As a kid, I loved stories like Charlotte’s Web, Black Beauty, and Old Yeller, to name only a few.
When I got a little older, the books became more edgy. I was also in acting and involved in dance, so I was reading a bunch of plays from the likes of William Shakespeare, Anton Chekov, and George Bernard Shaw.
One of my favorite musicals was Jesus Christ Superstar. And, yes, I watched the remake in 2018 with John Legend and loved that one too.
Again, as I got older, the books I read changed to mysteries, but they didn’t hold my interest for long until I reverted back to books about characters and their problems. Problems external to the characters, like the thriller are enjoyable for me taken in small bites but I much prefer stories about people and relationships and, hey, if you can throw in some psychological suspense on top, better yet!
That’s what I write today, stories that take me on an emotional rollercoaster. Stories about disappointment and renewal. Stories that show the character in so deep that they might never get out but in the end, they do. Stories about hope and redemption, transformation, and the fallen. Stories like Station Eleven by Emily Mandel and The Gretchen Question by Jessica Treadway.
And this is where I find my own writing leaning. Toward stories that elicit in the reader a character’s struggle against all odds.
That’s what I hoped for when I wrote HOW THE DEER MOON HUNGERS. It’s a story about two sisters—one who lives and one who dies. Here’s the back cover blurb:
MACKENZIE FRASER witnesses a drunk driver mow down her seven-year-old sister and her mother blames her. Then she ends up in juvie on a trumped-up drug charge. Now she’s in the fight of her life…on the inside! And she’s losing.
This little story has won seven book awards since its publication date in July 2020. You can find the full list of awards on the book’s page on my website. But the story has received some amazing reviews too.
“Wingate weaves a yarn that is absorbing, balanced, and deft.” ―The Book Commentary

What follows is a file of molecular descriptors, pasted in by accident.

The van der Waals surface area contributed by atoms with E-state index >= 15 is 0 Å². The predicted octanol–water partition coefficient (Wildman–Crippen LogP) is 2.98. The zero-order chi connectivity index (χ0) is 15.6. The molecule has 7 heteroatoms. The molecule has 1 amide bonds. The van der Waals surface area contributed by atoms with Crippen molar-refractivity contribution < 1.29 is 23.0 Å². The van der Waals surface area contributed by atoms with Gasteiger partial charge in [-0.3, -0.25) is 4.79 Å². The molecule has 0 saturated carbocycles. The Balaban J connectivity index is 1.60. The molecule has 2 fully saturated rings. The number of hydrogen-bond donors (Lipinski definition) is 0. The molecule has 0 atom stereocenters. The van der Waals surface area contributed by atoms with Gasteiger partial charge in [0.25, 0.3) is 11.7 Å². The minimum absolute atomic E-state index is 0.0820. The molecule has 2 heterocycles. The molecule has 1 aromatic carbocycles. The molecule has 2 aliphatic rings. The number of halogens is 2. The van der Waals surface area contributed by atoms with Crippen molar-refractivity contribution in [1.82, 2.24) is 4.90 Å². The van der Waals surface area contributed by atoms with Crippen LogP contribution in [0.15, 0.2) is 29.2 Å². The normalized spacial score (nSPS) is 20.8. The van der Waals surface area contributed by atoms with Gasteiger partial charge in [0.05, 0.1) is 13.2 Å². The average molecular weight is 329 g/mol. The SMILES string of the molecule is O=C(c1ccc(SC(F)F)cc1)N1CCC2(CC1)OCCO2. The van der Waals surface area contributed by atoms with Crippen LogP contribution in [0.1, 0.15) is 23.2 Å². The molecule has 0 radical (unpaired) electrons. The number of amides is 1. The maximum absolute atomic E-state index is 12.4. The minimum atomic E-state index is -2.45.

“I would strongly recommend this book to people in their late teens and upward.” ―Jo Niederhoff, San Francisco Book Review
So, yes, what you want in a story I want too. I want to be changed by the next book I read. I want the characters to live in my heart for years past reading The End on a book’s final page. I want to be swept away. And, you know what? That’s how I felt each time I typed another sentence to Deer Moon. Lots of tears were shed in the writing of that tale. I hope you sense that as you read each word, each line, each paragraph.
And I couldn’t be happier that Deer Moon is part of my website’s book club fiction selection. The other two are Bobby’s Diner and Storm Season.
If you happen to pick up a copy of any of my titles, please let me know! I’d love to hear what you thought. You can reach me through my website where you can learn more about my life and my novels. www.susanwingate.com
SUSAN WINGATE BIO
Susan Wingate is a #1 Amazon bestselling and award-winning author. She is currently writing her eighteenth book.
Her story “How the Deer Moon Hungers” has won seven book awards, including a First Prize in the CIBA Somerset Literary Award, a Silver Award in the 2021 eLit Book Awards, the 2020 SABA Book Awards for the Judge’s Selection “Best Fiction Author,” Best Fiction in the 2020 Pacific Book Award, a Silver Award in the 2020 Moonbeam Children’s Book Award, and July 2020 Book Cover in the Book Cover of the Month Awards.
Wingate writes about big trouble in small towns and lives with her husband on an island off the coast of Washington State where she tends to wildlife in her backyard wildlife sanctuary.
Susan writes across fiction genres often setting her stories in the Pacific Northwest where she and her husband, Bob live. Susan’s writing has been published in journals such as the Virginia Quarterly Review, the Superstition Review, and Suspense Magazine, and several others.
FACTOIDS ABOUT SUSAN
If you want to know what makes me tick, it can be summed up with this one quote from A Sand County Almanac, “There are some who can live without wild things, and some who cannot.” ―Aldo Leopold.
Honestly, I cannot live without wild things, be they flora or fauna. In a nutshell, that’s why I moved away from Phoenix and to an island. There, I would spot a rare wayward doe or buck in the earliest morning or later in the evening. Deer tend to be shy when they don’t know you. After time, however, while gardening or landscaping or simply hanging outside, more deer would show—to eat trimmings, nibble on branches, or even newly-planted foliage. I remember once after planting two young cherry trees and went inside, I glanced out a window to gaze upon my handiwork. At that moment, a buck reared up and, balancing on his back legs, ate the tenderest of cherry limbs near the top of this small, new tree. I said, “Well, that’s an expensive lunch.”
Susan’s Memberships Include: PENAmerica, the International Thriller Writers, the Mystery Writers of America, the Women’s Fiction Writers Association, and the Pacific Northwest Writers Association.
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